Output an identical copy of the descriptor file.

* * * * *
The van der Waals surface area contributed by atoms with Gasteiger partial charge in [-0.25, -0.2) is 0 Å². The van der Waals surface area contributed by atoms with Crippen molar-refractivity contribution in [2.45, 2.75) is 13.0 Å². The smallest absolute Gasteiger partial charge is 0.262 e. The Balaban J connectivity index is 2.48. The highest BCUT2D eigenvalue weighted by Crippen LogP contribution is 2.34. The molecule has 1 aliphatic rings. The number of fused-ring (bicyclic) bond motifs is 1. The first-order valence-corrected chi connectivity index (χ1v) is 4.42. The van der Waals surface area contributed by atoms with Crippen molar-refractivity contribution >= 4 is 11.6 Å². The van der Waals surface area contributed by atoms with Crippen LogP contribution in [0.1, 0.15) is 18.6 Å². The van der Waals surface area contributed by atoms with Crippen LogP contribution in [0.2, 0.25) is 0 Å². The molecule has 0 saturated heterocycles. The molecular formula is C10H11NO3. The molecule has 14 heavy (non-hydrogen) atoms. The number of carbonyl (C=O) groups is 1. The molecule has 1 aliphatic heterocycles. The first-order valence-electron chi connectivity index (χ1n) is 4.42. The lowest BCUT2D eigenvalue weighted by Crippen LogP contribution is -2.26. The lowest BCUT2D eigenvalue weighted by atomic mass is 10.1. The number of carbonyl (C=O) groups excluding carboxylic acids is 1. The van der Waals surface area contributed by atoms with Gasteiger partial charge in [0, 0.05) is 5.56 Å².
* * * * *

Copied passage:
The van der Waals surface area contributed by atoms with Gasteiger partial charge in [-0.25, -0.2) is 0 Å². The van der Waals surface area contributed by atoms with Crippen molar-refractivity contribution in [2.45, 2.75) is 13.0 Å². The smallest absolute Gasteiger partial charge is 0.262 e. The Balaban J connectivity index is 2.48. The highest BCUT2D eigenvalue weighted by Crippen LogP contribution is 2.34. The molecule has 1 aliphatic rings. The number of fused-ring (bicyclic) bond motifs is 1. The first-order valence-corrected chi connectivity index (χ1v) is 4.42. The van der Waals surface area contributed by atoms with Crippen molar-refractivity contribution >= 4 is 11.6 Å². The van der Waals surface area contributed by atoms with Crippen LogP contribution in [0.1, 0.15) is 18.6 Å². The van der Waals surface area contributed by atoms with Crippen LogP contribution in [0.2, 0.25) is 0 Å². The molecule has 0 saturated heterocycles. The molecular formula is C10H11NO3. The molecule has 14 heavy (non-hydrogen) atoms. The number of carbonyl (C=O) groups is 1. The molecule has 1 aliphatic heterocycles. The first-order valence-electron chi connectivity index (χ1n) is 4.42. The lowest BCUT2D eigenvalue weighted by Crippen LogP contribution is -2.26. The lowest BCUT2D eigenvalue weighted by atomic mass is 10.1. The number of carbonyl (C=O) groups excluding carboxylic acids is 1. The van der Waals surface area contributed by atoms with Gasteiger partial charge in [0, 0.05) is 5.56 Å².